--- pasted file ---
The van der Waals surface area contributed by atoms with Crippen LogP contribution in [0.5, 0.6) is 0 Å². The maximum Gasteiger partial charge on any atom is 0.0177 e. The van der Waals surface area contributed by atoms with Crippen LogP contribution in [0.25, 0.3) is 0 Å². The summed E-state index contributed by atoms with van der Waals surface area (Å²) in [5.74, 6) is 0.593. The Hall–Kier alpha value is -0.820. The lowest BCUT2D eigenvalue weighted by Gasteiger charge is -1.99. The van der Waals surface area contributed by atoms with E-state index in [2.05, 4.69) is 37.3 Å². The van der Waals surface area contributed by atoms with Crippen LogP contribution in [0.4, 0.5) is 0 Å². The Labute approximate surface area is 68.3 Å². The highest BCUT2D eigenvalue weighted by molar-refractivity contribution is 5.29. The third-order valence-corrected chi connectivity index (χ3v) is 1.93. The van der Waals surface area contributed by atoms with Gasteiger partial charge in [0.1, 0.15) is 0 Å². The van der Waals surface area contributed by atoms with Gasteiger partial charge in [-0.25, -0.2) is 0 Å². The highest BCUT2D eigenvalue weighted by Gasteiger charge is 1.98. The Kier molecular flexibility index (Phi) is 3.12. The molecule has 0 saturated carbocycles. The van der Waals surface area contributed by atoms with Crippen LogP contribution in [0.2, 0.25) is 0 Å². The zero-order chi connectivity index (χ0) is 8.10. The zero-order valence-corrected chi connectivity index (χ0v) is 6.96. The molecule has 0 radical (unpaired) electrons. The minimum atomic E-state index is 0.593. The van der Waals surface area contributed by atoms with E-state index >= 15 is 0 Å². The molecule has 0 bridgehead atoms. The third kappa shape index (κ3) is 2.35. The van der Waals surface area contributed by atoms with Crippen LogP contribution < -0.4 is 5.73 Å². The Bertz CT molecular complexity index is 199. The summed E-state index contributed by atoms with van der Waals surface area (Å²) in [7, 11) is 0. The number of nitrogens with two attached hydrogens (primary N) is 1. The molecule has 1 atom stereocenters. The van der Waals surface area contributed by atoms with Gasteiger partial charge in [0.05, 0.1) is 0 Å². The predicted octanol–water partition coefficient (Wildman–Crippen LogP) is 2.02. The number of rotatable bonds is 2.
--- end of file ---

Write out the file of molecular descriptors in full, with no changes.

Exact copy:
The van der Waals surface area contributed by atoms with Crippen LogP contribution in [0.5, 0.6) is 0 Å². The maximum Gasteiger partial charge on any atom is 0.0177 e. The van der Waals surface area contributed by atoms with Crippen LogP contribution in [0.25, 0.3) is 0 Å². The summed E-state index contributed by atoms with van der Waals surface area (Å²) in [5.74, 6) is 0.593. The Hall–Kier alpha value is -0.820. The lowest BCUT2D eigenvalue weighted by Gasteiger charge is -1.99. The van der Waals surface area contributed by atoms with E-state index in [2.05, 4.69) is 37.3 Å². The van der Waals surface area contributed by atoms with Crippen LogP contribution in [0.4, 0.5) is 0 Å². The Labute approximate surface area is 68.3 Å². The highest BCUT2D eigenvalue weighted by molar-refractivity contribution is 5.29. The third-order valence-corrected chi connectivity index (χ3v) is 1.93. The van der Waals surface area contributed by atoms with Gasteiger partial charge in [0.1, 0.15) is 0 Å². The van der Waals surface area contributed by atoms with Gasteiger partial charge in [-0.25, -0.2) is 0 Å². The highest BCUT2D eigenvalue weighted by Gasteiger charge is 1.98. The Kier molecular flexibility index (Phi) is 3.12. The molecule has 0 saturated carbocycles. The van der Waals surface area contributed by atoms with Crippen LogP contribution in [0.2, 0.25) is 0 Å². The zero-order chi connectivity index (χ0) is 8.10. The zero-order valence-corrected chi connectivity index (χ0v) is 6.96. The molecule has 0 radical (unpaired) electrons. The minimum atomic E-state index is 0.593. The van der Waals surface area contributed by atoms with E-state index >= 15 is 0 Å². The molecule has 0 bridgehead atoms. The third kappa shape index (κ3) is 2.35. The van der Waals surface area contributed by atoms with Crippen LogP contribution < -0.4 is 5.73 Å². The Bertz CT molecular complexity index is 199. The summed E-state index contributed by atoms with van der Waals surface area (Å²) in [7, 11) is 0. The number of nitrogens with two attached hydrogens (primary N) is 1. The molecule has 1 atom stereocenters. The van der Waals surface area contributed by atoms with Gasteiger partial charge in [0.05, 0.1) is 0 Å². The predicted octanol–water partition coefficient (Wildman–Crippen LogP) is 2.02. The number of rotatable bonds is 2.